On July 13, 2002, India had pulled off an improbable chase at Lord’s against England in the Natwest Trophy final.

Chasing an imposing 325, Sourav Ganguly and Co were struggling at 146/5 before Mohammad Kaif and Yuvraj Singh’s resolute 121-run sixth-wicket stand put India on course to victory. Kaif then joined hands with tailenders Harbhajan Singh and Zaheer Khan to take the team home with three balls to spare.

Till date, it remains one of the greatest One-day International wins in India’s history, and many pundits have observed that the win changed how opposition teams looked at Men in Blue. Here’s what the main protagonists of the final had to say about that epic encounter:

Kaif, who had a lean patch, became an overnight hero: When I returned home to Allahabad, I was put on an open-jeep procession,” the 39-year-old told Indian Express.

“It took us nearly three-four hours to travel the five-six km to our home. People lined up on the roads. Garlands, chants, happy faces. When I was a kid, I had seen Amitabh Bachchan in an open jeep after he had won an election in my hometown. That day, I felt like Amitabh Bachchan.

Ganguly’s shirt-twirling celebration after India hit the winning runs became a talking point, almost as much as the game.

“No, no I didn’t believe at all [that we could win],” Ganguly told India Today. “I thought one more final was gone. And I was sitting in the corner, angry with myself and the team that we let teams to get 300 in a final; Why can’t we get them out for 250 in a final and then chase it”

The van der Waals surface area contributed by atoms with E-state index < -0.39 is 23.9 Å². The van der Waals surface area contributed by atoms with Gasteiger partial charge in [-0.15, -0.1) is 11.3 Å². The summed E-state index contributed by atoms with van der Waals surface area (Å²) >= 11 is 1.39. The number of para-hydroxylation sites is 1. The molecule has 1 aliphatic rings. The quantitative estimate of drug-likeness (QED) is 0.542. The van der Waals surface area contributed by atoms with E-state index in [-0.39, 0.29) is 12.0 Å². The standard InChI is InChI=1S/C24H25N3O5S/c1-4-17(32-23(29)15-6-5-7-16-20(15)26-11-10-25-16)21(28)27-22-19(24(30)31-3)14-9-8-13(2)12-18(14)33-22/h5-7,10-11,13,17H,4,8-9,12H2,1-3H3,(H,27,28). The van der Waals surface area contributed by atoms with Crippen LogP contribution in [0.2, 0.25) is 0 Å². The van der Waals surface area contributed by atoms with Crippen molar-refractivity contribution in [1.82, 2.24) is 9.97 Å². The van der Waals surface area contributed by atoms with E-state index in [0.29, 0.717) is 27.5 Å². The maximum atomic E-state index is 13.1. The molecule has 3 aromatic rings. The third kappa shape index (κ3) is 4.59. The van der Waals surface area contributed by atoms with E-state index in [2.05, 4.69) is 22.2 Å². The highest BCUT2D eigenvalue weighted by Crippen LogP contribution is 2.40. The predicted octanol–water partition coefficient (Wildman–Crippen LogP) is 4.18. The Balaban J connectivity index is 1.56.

“I never believed we could win but then Yuvraj and Kaif did wonders for us during that period. Lot of other games, not just that final. I remember after we came back from England, we played the Champions Trophy in South Africa, and again against Zimbabwe in the first game we were 50/5.

The former India captain added: “Madness [Taking off the shirt]. It was just happiness. We had never won a final up until then. We had lost 3-4 finals before that. Then we came here and we were down and out. 146/5 and the game was over. One wicket and we would have been done.”

Rajiv Shulka, team manager: “I remember Sourav wanted to give it back to Andrew Flintoff, who had taken off his jersey and waved at the crowd in Mumbai [earlier that year].

“Actually Sourav wanted the whole team to take off their jerseys and wave it. But Sachin Tendulkar, Rahul Dravid and VVS Laxman all had politely declined Sourav’s request of doing the same,”

Nasser Hussain, England captain, admitted that he had a few words to say to Kaif: “I remember him [Kaif] coming in and there was a bit of sledging, because we had them five wickets down, and someone said - ‘who’s this, skip’.

“So, I said ‘I think he might drive the bus, he might drive Tendulkar on the bus’. When he hit the winning run, he gave me that look – ‘not bad for a bus driver!’,”

Yuvraj Singh: “We were pretty down after England made 325. Back then targets like that used to be very difficult to chase,” he told India Today recently.

“We got a good start but when Sachin Tendulkar got out I remember England players started celebrating like they had won the match.”

Yuvraj, one of the younger members in the side at the time, revealed that he had also taken his shirt off. “I had removed my shirt but I was wearing another t-shirt underneath because it was cold in England. Nobody noticed it so I was saved.”

Batting legend Tendulkar: “Before we realised what I was happening, it was over. We came out from nowhere and won. It was incredible. I have seen many kids doing that [Ganguly’s celebration]. I still can’t stop laughing when I see that.”